5 Important Tips for Making Your Own Anime Fansite

Before You Create Your Own Anime Website, Read This

Pokémon: Adventures in the Orange Islands - The Complete Collection DVD Cover
Pokémon: Adventures in the Orange Islands - The Complete Collection DVD Cover. Pokemon Company, Nintendo, Creatures, Game Freak, TV Tokyo, ShoPro, JR Kikaku

When you love a series or movie so much, it's natural to want to express your fandom online. Many fans will participate in online forums while others will simply interact on social media but a few, more dedicated fans, will commit themselves to creating their own fansite.

Creating an anime website from scratch can be an intimidating task and making sure readers actually discover it and return to visit it on a regular basis can be even harder.

Here's five good bits of advice to help newie web designers get started, and more importantly, be successful.

  1. Find a Niche: While it can be tempting to make a fansite for a super popular anime series like Pokemon or Sailor Moon, there are literally thousands of other fans who have got the same idea. To make your website really stand out, niche it down. Focus on a small aspect of the series that you can really dedicate a lot of time to and explore. Don't make a fansite about the entire Dragon Ball anime. Don't even focus on Dragon Ball Z or Super. There is so much to cover that it will spread yourself thin very quickly. Instead think of something more specific such as Dragon Ball video games or T-shirts or maybe even the numerous DVDs and Blu-rays. By finding a niche, you'll become a valuable source on that specific topic. You'll also rank higher in search engines.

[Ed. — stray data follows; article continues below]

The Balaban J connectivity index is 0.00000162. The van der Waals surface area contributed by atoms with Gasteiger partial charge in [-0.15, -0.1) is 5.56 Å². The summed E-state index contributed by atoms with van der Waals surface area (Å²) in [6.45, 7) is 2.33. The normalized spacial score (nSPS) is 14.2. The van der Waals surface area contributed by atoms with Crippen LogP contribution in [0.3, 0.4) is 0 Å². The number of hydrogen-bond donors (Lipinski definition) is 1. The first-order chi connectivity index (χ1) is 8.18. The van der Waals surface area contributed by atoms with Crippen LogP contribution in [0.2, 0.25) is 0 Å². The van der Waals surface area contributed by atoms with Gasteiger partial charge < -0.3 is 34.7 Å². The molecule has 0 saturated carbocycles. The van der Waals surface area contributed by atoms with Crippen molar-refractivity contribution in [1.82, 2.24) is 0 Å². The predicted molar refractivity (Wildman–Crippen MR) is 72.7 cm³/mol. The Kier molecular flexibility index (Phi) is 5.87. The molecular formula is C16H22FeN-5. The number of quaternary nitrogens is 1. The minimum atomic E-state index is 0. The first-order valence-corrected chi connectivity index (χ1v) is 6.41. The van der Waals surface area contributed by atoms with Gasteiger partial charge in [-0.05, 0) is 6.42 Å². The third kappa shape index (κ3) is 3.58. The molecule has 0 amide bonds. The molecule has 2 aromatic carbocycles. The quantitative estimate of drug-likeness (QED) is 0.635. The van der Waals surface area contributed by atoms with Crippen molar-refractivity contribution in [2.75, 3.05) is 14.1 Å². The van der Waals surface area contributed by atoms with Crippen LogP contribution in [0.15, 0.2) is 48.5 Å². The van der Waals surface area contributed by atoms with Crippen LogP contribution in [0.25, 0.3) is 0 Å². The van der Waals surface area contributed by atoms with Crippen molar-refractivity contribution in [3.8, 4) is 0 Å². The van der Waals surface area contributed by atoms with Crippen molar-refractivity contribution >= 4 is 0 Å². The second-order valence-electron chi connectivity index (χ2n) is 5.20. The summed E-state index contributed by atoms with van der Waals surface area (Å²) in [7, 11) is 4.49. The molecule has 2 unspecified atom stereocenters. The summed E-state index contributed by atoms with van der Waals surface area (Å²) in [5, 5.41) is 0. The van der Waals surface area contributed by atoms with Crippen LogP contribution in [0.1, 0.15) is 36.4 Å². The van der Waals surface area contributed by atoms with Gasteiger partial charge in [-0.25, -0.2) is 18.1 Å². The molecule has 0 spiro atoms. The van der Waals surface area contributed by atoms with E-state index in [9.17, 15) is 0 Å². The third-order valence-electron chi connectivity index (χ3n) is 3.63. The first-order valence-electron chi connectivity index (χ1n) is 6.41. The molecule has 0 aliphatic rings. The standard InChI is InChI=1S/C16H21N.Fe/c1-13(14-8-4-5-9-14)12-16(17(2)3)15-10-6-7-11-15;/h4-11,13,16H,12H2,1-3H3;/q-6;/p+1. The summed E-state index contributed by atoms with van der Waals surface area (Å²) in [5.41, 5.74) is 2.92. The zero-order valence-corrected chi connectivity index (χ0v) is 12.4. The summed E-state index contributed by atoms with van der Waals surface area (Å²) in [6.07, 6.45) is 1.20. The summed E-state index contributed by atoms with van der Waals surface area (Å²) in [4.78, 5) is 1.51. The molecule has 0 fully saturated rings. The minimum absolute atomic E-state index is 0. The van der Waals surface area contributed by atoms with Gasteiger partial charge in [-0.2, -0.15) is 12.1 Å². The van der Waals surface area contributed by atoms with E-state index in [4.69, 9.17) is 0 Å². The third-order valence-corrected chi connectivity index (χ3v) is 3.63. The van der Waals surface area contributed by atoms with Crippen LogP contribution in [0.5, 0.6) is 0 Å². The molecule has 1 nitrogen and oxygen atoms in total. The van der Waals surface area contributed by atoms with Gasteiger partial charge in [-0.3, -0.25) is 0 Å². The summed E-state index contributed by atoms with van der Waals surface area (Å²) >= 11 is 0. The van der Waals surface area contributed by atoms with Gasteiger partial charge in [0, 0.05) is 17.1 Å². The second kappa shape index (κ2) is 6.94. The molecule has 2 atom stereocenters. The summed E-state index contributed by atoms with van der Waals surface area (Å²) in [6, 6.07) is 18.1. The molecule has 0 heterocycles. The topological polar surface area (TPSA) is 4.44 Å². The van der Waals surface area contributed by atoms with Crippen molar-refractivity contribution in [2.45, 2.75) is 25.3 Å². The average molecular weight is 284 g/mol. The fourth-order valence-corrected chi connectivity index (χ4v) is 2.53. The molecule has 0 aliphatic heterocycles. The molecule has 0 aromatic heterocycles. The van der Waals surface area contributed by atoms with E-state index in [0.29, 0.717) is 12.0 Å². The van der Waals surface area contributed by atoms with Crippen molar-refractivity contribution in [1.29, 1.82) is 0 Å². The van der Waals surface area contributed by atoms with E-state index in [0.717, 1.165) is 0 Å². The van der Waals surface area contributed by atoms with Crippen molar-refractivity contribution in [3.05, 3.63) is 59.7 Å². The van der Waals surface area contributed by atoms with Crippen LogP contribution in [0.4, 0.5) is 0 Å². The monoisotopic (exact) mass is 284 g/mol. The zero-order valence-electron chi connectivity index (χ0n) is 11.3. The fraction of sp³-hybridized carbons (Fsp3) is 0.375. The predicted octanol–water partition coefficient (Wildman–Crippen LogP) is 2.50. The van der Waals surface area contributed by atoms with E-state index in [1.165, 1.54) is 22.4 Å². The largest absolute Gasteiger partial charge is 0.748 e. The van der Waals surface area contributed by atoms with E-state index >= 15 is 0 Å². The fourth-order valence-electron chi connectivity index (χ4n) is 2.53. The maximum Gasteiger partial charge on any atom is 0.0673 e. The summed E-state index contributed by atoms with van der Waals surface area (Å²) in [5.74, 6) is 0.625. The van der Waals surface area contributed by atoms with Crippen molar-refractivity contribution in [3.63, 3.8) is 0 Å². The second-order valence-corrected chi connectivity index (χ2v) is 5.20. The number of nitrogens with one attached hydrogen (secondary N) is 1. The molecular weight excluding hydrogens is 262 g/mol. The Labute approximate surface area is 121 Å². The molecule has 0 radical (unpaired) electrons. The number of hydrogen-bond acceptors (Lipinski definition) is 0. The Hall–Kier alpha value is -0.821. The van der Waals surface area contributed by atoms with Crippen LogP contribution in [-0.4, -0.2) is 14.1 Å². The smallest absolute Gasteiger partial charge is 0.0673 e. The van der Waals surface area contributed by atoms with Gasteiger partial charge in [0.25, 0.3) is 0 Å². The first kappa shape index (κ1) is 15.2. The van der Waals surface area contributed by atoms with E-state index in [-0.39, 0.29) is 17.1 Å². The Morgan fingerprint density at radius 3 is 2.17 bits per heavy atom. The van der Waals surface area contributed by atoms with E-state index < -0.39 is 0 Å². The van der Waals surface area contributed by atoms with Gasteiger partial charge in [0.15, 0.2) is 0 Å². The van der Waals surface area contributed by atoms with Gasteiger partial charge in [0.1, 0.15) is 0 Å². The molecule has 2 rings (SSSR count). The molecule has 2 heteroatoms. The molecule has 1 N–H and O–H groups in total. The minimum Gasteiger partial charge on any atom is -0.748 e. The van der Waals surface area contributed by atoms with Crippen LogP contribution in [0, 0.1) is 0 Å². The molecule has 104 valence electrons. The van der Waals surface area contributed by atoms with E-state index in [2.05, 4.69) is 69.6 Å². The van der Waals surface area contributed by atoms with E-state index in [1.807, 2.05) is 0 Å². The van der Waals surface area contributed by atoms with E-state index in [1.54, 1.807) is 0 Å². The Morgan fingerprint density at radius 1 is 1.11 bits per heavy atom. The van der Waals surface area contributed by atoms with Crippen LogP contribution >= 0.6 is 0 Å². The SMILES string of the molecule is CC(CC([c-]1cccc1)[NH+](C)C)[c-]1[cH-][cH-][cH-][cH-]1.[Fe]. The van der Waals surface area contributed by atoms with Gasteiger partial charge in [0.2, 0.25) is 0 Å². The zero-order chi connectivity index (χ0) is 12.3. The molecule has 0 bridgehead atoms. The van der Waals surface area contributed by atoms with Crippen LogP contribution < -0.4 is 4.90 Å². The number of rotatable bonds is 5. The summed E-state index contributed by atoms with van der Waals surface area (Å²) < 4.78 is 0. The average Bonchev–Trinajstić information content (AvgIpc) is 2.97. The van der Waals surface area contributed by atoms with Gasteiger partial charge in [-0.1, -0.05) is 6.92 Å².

2. Provide Original Content: Now that you've decided on a niche, you need to make sure that no one else is already covering it. If someone is and you think you can do a better job then by all means go for that topic too but if your competition's coverage is so extensive that it will take you years to catch up, it would be best for everyone for you to choose something that you have a chance of succeeding at. It's also important that when you do start creating content that you aren't just copying ideas from other websites and definitely aren't copying text word-for-word. Even if you give credit, copying content is generally frowned upon by other website owners as well as search engines which will assume your site is a bot (fake site) and delist it.
  1. Buy a Domain Name: Gone are the days when having a domain name was considered special or exceptional. Now it's a minimum requirement to be taken seriously online. Domain names can be bought for between US$5-10 a year nowadays and there really is no excuse not to have one.
  2. Use Social Media A LOT: Social media has changed the way people consume content dramatically. So much so that many professionals recommend spending around one third of your time creating content and two thirds promoting it on social media and making connections with other creators in your niche and more importantly your readers. Recommended social networks are Twitter, Facebook, Pinterest, Google+, and Instagram. Those with extra time may want to invest in Ello, Tsu, and Vine but these haven't really proven themselves to be invaluable tools in marketing just yet.
  1. Be Real: Another important shift that has happened in recent years has been the increased importance of the author platform over a website's own name. Readers are now much more interested in an individual's opinion on a topic and less so in a giant brand. Unless there are some legitimate safety concerns (and there probably aren't) everyone should be using their real name online and using a real photo of themselves in their bios and social media profiles. Readers connect more with a real person. Calling yourself "UsagiLovesMeatballs3876" just won't cut it anymore.

Interested in making an anime blog? It's a little different than making a website.

Edited by Brad Stephenson